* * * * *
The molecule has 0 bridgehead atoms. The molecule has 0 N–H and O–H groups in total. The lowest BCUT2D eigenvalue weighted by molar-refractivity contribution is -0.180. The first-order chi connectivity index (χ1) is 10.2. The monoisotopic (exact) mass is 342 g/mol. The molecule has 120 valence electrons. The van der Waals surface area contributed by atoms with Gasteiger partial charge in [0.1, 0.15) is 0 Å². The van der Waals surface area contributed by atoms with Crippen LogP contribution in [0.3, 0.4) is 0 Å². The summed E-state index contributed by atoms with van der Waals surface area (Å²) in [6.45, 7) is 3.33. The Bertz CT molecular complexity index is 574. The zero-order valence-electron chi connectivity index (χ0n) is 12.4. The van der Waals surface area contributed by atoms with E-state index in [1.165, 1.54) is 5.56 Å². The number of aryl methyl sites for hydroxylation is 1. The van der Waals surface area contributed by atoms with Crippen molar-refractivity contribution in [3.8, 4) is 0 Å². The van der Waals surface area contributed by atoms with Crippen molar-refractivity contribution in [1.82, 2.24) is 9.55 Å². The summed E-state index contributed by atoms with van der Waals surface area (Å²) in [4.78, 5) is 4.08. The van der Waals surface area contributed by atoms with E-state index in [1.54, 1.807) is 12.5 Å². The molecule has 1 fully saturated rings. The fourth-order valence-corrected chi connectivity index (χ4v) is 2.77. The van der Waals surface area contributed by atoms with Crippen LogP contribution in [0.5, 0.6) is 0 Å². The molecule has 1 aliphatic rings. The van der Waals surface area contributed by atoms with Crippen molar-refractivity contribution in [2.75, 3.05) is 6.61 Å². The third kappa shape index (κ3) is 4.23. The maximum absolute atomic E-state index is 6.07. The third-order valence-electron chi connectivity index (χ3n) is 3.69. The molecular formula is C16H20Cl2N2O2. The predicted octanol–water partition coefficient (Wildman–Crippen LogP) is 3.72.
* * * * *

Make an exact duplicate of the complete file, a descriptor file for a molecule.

The molecule has 0 bridgehead atoms. The molecule has 0 N–H and O–H groups in total. The lowest BCUT2D eigenvalue weighted by molar-refractivity contribution is -0.180. The first-order chi connectivity index (χ1) is 10.2. The monoisotopic (exact) mass is 342 g/mol. The molecule has 120 valence electrons. The van der Waals surface area contributed by atoms with Gasteiger partial charge in [0.1, 0.15) is 0 Å². The van der Waals surface area contributed by atoms with Crippen LogP contribution in [0.3, 0.4) is 0 Å². The summed E-state index contributed by atoms with van der Waals surface area (Å²) in [6.45, 7) is 3.33. The Bertz CT molecular complexity index is 574. The zero-order valence-electron chi connectivity index (χ0n) is 12.4. The van der Waals surface area contributed by atoms with E-state index in [1.165, 1.54) is 5.56 Å². The number of aryl methyl sites for hydroxylation is 1. The van der Waals surface area contributed by atoms with Crippen molar-refractivity contribution in [3.8, 4) is 0 Å². The van der Waals surface area contributed by atoms with Crippen molar-refractivity contribution in [1.82, 2.24) is 9.55 Å². The summed E-state index contributed by atoms with van der Waals surface area (Å²) in [4.78, 5) is 4.08. The van der Waals surface area contributed by atoms with E-state index in [1.54, 1.807) is 12.5 Å². The molecule has 1 fully saturated rings. The fourth-order valence-corrected chi connectivity index (χ4v) is 2.77. The van der Waals surface area contributed by atoms with Crippen LogP contribution in [0.5, 0.6) is 0 Å². The molecule has 1 aliphatic rings. The van der Waals surface area contributed by atoms with Crippen molar-refractivity contribution in [2.75, 3.05) is 6.61 Å². The third kappa shape index (κ3) is 4.23. The maximum absolute atomic E-state index is 6.07. The third-order valence-electron chi connectivity index (χ3n) is 3.69. The molecular formula is C16H20Cl2N2O2. The predicted octanol–water partition coefficient (Wildman–Crippen LogP) is 3.72.